The Internet is full of articles and reviews about practically every type of product under the sun. While the reward of researching through heaps of articles might seem worthwhile, sometimes the chore of spending several hours comparing and contrasting different models and brands and trying to weigh all the pros and cons as you work through the process is not. People spend hours researching products they know they need to buy, but with plenty of detailed reviews out there, why must it take so long to make a choice among all the options? The answer has product review to do with the dynamics of the common everyday review, or what might better be referred to as the “passive” review.
In most cases, once someone has written a product review, it remains static – that is, updates are seldom made in order to account for any factors that may have changed over time, such as a firmware update for an electronic device or a design flaw that wasn’t resolved until after the original review was published. And unless the reader can contact the reviewer directly, there may be specific key questions the reader might have that were left unanswered. And so the reader inevitably moves on to the next review. The rest of the research process is more or less the same with the reader going back to skim over certain articles again as needed. Aside from reading the data about the performance of the product, its features, and its weaknesses, the reader is reading between the lines to evaluate the trustworthiness, any agenda that might seem biased, and the competency level of the author’s ability to piece together a solidly coherent review. Then there’s the business of conflicting opinions between reviewers? What causes one reviewer to rate a product very high while another finds nothing but faults and oversights with that same item? These concerns belie the shortcomings of the “passive” product review.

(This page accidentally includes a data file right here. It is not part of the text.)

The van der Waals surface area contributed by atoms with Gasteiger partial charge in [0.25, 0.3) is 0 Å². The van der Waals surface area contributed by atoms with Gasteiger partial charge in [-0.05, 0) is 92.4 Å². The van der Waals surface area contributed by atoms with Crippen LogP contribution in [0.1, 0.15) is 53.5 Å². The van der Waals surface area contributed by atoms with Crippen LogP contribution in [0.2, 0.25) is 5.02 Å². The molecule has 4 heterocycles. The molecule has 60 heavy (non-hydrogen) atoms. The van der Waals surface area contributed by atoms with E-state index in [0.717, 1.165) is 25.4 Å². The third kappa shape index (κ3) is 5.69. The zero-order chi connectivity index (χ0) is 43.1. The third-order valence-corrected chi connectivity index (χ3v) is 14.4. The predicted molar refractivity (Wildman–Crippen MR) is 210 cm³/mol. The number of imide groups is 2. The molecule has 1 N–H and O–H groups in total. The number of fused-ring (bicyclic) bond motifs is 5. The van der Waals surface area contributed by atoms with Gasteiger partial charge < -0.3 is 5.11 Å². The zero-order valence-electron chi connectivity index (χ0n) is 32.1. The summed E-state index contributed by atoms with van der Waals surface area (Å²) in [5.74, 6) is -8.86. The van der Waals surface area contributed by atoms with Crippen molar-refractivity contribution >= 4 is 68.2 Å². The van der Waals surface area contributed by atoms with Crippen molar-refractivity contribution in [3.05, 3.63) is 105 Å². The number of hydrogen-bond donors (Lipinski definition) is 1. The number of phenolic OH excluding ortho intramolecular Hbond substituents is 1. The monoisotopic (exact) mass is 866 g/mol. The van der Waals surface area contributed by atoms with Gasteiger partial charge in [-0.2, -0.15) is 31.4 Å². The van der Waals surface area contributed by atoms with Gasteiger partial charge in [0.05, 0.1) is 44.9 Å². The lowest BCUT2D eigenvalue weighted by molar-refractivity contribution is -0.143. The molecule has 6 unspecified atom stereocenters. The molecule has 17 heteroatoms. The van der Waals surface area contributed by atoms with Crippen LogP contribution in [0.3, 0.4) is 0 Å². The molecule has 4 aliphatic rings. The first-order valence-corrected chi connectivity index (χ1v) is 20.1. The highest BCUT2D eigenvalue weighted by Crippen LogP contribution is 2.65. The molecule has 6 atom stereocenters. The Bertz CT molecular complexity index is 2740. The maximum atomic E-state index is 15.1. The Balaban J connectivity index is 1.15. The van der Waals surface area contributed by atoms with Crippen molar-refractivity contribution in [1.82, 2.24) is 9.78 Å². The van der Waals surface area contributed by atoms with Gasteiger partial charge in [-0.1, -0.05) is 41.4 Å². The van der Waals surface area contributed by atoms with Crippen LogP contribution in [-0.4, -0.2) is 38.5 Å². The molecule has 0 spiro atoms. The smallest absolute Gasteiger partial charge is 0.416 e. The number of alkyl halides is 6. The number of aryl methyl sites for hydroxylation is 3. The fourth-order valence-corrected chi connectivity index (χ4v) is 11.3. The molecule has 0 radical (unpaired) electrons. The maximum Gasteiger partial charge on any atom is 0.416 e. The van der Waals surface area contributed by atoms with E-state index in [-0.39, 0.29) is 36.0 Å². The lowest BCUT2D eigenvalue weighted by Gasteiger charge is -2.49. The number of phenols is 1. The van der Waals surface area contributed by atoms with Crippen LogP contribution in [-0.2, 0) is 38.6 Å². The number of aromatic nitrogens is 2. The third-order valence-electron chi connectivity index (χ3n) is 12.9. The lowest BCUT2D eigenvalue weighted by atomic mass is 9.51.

Nearly everyone knows a person who is brilliant at jumping online, sifting the useful info from the useless verbiage, quickly gauging the competency of the reviewer, and instinctively knowing which questions to ask next and where to get the answers. Perhaps you are this person and relish the constant intrusive requests for help by friends and friends of friends or you might fancy your skill equates to a curse of sorts. It’s undeniably true that the technique of efficiently scanning and skimming through review articles to find that perfect product that fits like a glove is a real art. And this art is in high demand within a thriving marketplace of everyday consumers. To put it simply: there needs to be an easier method of locating the products that will consistently meet the expectations of the buyer. An effective approach to solving this problem is the “active” product review.
The “active” product review differs from the “passive” approach by engaging the reader so that he or she becomes a participant during the review process. Instead of going in blind on a brand spanking new Red Ryder carbine-action, two hundred shot Range model air rifle with a compass in the stock and a thing which tells time because of a hypothetically paltry 3.5 star review, why couldn’t one simply state his or her questions and concerns up front, much like walking into an actual store and having a one-on-one discussion with a salesperson. Although in the end, the Red Ryder BB gun might turn out to suit its owner just fine, it would have been more helpful to be able to discuss any pertinent questions and concerns about that type of product with a 3rd party prior to pulling the trigger on the purchase.
An online service that offers free customized product reviews for people who have a few questions about a certain product, but require a little more depth than your average question-and-answer site would be an immense help for those who don’t want to spend time pouring over product reviews. A service that accumulates existing reviews and condenses this relevant information down into a snapshot of the product would be useful to many. Its main purpose: to save people time while helping them to feel more confident and more in control about the purchases they make online and less like they are taking a shot in the dark. After all, you never can tell when some nasty ricochet action is likely to take your eye out. Oh and to all those expert researchers out there who would rather outsource the burden of being coerced into helping their father’s brother’s nephew’s cousin’s former room mate select that perfect new shiny gadget, or even a non-gadget for that matter, referring them to an “active” product review service just might get you that peace of mind you’ve been dreaming about.
Free “Active” Product Reviews At ShakedogRevs.com [http://www.ShakedogRevs.com].
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